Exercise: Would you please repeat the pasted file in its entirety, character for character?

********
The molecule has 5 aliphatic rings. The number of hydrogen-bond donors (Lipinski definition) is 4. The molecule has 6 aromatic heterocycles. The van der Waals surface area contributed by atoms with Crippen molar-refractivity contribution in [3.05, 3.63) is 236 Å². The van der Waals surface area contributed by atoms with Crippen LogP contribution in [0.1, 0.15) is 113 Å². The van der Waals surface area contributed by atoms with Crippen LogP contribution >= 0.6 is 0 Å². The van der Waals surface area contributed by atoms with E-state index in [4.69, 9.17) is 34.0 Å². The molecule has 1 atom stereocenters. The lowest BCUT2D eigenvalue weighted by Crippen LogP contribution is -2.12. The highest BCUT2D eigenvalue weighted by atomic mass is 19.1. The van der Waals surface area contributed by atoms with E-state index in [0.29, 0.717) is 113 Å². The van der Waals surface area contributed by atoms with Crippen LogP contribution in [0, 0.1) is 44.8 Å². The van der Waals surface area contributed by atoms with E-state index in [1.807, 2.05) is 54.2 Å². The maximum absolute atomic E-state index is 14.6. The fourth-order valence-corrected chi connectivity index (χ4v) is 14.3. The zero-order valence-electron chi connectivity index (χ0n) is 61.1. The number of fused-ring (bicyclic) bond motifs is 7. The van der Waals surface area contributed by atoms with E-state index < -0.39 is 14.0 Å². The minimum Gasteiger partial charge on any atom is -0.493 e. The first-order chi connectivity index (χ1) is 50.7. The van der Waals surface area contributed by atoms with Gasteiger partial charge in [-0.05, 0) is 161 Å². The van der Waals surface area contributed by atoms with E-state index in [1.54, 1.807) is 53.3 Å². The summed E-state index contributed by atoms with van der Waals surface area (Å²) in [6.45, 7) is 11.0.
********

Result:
The molecule has 5 aliphatic rings. The number of hydrogen-bond donors (Lipinski definition) is 4. The molecule has 6 aromatic heterocycles. The van der Waals surface area contributed by atoms with Crippen molar-refractivity contribution in [3.05, 3.63) is 236 Å². The van der Waals surface area contributed by atoms with Crippen LogP contribution in [0.1, 0.15) is 113 Å². The van der Waals surface area contributed by atoms with Crippen LogP contribution >= 0.6 is 0 Å². The van der Waals surface area contributed by atoms with E-state index in [4.69, 9.17) is 34.0 Å². The molecule has 1 atom stereocenters. The lowest BCUT2D eigenvalue weighted by Crippen LogP contribution is -2.12. The highest BCUT2D eigenvalue weighted by atomic mass is 19.1. The van der Waals surface area contributed by atoms with E-state index in [0.29, 0.717) is 113 Å². The van der Waals surface area contributed by atoms with Crippen LogP contribution in [0, 0.1) is 44.8 Å². The van der Waals surface area contributed by atoms with E-state index in [1.807, 2.05) is 54.2 Å². The maximum absolute atomic E-state index is 14.6. The fourth-order valence-corrected chi connectivity index (χ4v) is 14.3. The zero-order valence-electron chi connectivity index (χ0n) is 61.1. The number of fused-ring (bicyclic) bond motifs is 7. The van der Waals surface area contributed by atoms with E-state index < -0.39 is 14.0 Å². The minimum Gasteiger partial charge on any atom is -0.493 e. The first-order chi connectivity index (χ1) is 50.7. The van der Waals surface area contributed by atoms with Gasteiger partial charge in [-0.05, 0) is 161 Å². The van der Waals surface area contributed by atoms with E-state index in [1.54, 1.807) is 53.3 Å². The summed E-state index contributed by atoms with van der Waals surface area (Å²) in [6.45, 7) is 11.0.